are definitely off the pages of a script.  Young people with serious
issues don't turn their lives around overnight, although those with all
their faculties intact can certainly have epiphanies.  In my
experience and those of many of my colleagues, kids don't often share
those moments with anyone, especially not at the time.  Later on, in
those lucky phone calls you might hear a kid recalling the moment when
he or she first saw the world from a slightly wider perspective and
that moment was the start of significant change, when puzzle pieces
started to come together. (Geez, now *I* sound like a cliche').
inkwell.vue.291 : David Hafter, "Growing Balls"
permalink #22 of 57: Credo, Ergo Dubito (robertflink) Tue 30 Jan 07 04:04
>Young people with serious issues don't turn their lives around
overnight, although those with all their faculties intact can certainly
have epiphanies.<

This might be generalized to "people with serious issues .........


inkwell.vue.291 : David Hafter, "Growing Balls"
permalink #23 of 57: David Adam Edelstein (davadam) Tue 30 Jan 07 07:40
Heh. Certainly I didn't do that, although there were a few key
*periods* in my life, if not moments, that got me on the path to
figuring things out.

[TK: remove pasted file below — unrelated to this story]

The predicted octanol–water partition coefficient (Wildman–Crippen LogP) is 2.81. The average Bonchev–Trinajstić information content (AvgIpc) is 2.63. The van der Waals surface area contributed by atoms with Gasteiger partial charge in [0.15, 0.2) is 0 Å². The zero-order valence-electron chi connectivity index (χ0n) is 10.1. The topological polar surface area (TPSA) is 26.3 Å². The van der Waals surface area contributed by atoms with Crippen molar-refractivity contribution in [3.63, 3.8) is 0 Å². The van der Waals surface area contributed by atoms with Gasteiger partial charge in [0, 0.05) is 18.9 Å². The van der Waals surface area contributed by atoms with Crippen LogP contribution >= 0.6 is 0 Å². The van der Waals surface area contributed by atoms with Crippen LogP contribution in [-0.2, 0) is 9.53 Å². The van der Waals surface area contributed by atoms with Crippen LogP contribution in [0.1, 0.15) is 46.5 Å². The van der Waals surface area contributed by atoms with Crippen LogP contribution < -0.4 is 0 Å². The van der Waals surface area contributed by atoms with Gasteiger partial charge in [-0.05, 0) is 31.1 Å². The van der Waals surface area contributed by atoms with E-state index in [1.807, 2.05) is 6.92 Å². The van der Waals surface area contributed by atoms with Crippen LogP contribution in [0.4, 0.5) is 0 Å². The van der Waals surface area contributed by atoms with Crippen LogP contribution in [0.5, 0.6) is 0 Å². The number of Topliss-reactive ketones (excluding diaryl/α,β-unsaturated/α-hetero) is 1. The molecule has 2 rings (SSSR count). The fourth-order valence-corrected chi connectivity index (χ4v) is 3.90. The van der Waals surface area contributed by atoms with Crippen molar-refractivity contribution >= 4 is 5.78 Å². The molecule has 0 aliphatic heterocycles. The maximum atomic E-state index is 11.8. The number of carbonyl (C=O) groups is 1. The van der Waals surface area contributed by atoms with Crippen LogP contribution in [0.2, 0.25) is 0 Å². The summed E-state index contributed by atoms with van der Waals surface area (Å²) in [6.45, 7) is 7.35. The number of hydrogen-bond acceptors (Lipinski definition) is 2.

And (speaking of politically incorrect chapter titles) "What to do
with your dick" would certainly have been good reading for me before

I suppose the next question I have -- especially regarding that
chapter -- is whether you think that just reading advice, no matter how
direct, can really keep young men from screwing up?  "Don't have sex
with crazy girls" is terrific advice, indeed, but I'm not sure I would
have even been able to read that sentence when I was 18, let alone
follow it. 

Isn't part of the process of growing balls about learning from dumb
inkwell.vue.291 : David Hafter, "Growing Balls"
permalink #24 of 57: David Hafter (davidhafter) Tue 30 Jan 07 08:06
Yes, sure.  There's no substitution for the maturation you get from
direct experience; I acknowledge that in the book more than once.  But
even though your kid is going to touch the hot stove, don't you still
warn him that if he does, he's going get burned?

Is the written advice enough?  In most cases, probably not. But maybe
it helps the reader avoid repeating the same mistake. Or, if a guy
reads GB and later on has an experience that rings a memory bell, he
might go back and read through it again.  Other advice might have a
better chance of sinking in the second time around.  He may also get
sensitized to the material watching his friends make mistakes that he
recognizes from the book and is therefore able to steer clear of that
trouble for himself.
inkwell.vue.291 : David Hafter, "Growing Balls"
permalink #25 of 57: virtual community or butter? (bumbaugh) Tue 30 Jan 07 12:30